Reading activity prevents long-term decline in cognitive function in older people: evidence from a 14-year longitudinal study

Int Psychogeriatr. 2021 Jan;33(1):63-74. doi: 10.1017/S1041610220000812. Epub 2020 Jun 5.


Objective: This study examined the effect of daily life reading activity on the risk of cognitive decline and whether the effect differs regarding education levels.

Design: A longitudinal study with 6-, 10-, and 14-year follow-up.

Setting: Face-to-face interviews with structured questionnaires at home.

Participants: A representative sample of 1,962 Taiwanese community-dwelling older persons aged 64 and above, followed up in four waves of surveys over 14 years.

Measurements: Baseline reading frequencies were measured based on a scale of leisure activity. The Short Portable Mental Status Questionnaire was used to measure cognitive performance. We performed logistic regression to assess associations between baseline reading and later cognitive decline. Interaction terms between reading and education were to compare the reading effects on cognitive decline at different education levels.

Results: After adjusting for covariates, those with higher reading frequencies (≥1 time a week) were less likely to have cognitive decline at 6-year (adjusted odds ratio [AOR]: 0.54; 95% confidence interval [CI]: 0.34-0.86), 10-year (AOR: 0.58, 95% CI: 0.37-0.92), and 14-year (AOR: 0.54, 95% CI: 0.34-0.86); in a 14-year follow-up, a reduced risk of cognitive decline was observed among older people with higher reading frequencies versus lower ones at all educational levels.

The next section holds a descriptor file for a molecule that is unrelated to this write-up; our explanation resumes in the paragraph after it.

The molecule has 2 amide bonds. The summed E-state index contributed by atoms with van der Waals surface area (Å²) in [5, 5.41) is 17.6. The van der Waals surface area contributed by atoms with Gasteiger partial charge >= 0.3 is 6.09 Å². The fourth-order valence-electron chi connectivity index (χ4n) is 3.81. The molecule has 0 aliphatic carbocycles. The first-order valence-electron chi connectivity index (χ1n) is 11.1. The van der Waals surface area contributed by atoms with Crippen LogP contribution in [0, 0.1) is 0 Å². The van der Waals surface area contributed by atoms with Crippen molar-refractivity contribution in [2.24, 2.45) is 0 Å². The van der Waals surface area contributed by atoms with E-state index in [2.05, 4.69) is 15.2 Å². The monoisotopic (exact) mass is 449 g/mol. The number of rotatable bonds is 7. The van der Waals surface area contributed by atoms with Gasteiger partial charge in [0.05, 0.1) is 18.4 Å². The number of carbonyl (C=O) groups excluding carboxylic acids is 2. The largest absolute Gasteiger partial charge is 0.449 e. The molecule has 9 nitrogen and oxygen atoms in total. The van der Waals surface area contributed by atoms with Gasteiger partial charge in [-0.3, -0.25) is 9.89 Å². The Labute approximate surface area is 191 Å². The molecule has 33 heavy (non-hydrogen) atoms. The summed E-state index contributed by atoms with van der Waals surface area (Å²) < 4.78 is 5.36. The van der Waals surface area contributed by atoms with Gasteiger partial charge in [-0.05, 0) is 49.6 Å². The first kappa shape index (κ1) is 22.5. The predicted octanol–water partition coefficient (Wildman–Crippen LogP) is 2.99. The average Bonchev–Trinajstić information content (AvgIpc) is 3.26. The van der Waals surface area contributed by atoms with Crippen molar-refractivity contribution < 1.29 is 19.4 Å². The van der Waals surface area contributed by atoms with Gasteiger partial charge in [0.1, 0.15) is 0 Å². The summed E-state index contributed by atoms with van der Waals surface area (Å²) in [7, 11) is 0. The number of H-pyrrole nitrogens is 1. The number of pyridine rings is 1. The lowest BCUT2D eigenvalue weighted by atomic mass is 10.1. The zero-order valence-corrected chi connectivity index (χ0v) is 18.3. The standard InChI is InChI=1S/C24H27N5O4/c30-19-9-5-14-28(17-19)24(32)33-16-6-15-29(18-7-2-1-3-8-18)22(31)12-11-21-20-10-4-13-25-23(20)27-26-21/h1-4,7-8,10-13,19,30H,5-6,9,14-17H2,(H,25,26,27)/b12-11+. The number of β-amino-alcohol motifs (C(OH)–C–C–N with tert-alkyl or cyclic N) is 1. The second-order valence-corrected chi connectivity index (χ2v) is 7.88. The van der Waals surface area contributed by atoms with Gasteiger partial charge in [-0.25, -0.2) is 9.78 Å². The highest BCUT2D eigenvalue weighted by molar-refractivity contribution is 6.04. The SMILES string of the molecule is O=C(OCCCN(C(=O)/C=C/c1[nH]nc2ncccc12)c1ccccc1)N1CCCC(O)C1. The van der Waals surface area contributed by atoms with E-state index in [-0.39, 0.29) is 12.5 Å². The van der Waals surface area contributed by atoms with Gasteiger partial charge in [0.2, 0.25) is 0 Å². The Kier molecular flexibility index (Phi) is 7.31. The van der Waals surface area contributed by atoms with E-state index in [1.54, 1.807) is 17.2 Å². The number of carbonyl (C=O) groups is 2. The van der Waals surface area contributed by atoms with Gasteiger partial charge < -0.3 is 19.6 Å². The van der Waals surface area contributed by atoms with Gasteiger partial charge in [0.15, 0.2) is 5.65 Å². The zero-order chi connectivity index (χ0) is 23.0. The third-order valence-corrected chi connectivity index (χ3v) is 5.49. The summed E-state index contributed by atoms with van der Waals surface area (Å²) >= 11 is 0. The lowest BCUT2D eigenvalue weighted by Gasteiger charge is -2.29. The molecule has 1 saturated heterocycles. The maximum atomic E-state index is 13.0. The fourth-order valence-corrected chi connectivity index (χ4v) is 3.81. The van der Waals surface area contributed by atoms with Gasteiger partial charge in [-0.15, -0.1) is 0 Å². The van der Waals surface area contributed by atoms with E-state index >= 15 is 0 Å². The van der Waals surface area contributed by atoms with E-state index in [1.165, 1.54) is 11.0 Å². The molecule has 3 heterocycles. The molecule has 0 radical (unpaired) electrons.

Conclusions: Reading was protective of cognitive function in later life. Frequent reading activities were associated with a reduced risk of cognitive decline for older adults at all levels of education in the long term.

Keywords: cognitive function; education; reading.

Publication types

  • Research Support, Non-U.S. Gov't

MeSH terms

  • Activities of Daily Living
  • Aged
  • Aged, 80 and over
  • Cognition
  • Cognitive Dysfunction* / prevention & control
  • Female
  • Humans
  • Longitudinal Studies
  • Male
  • Reading*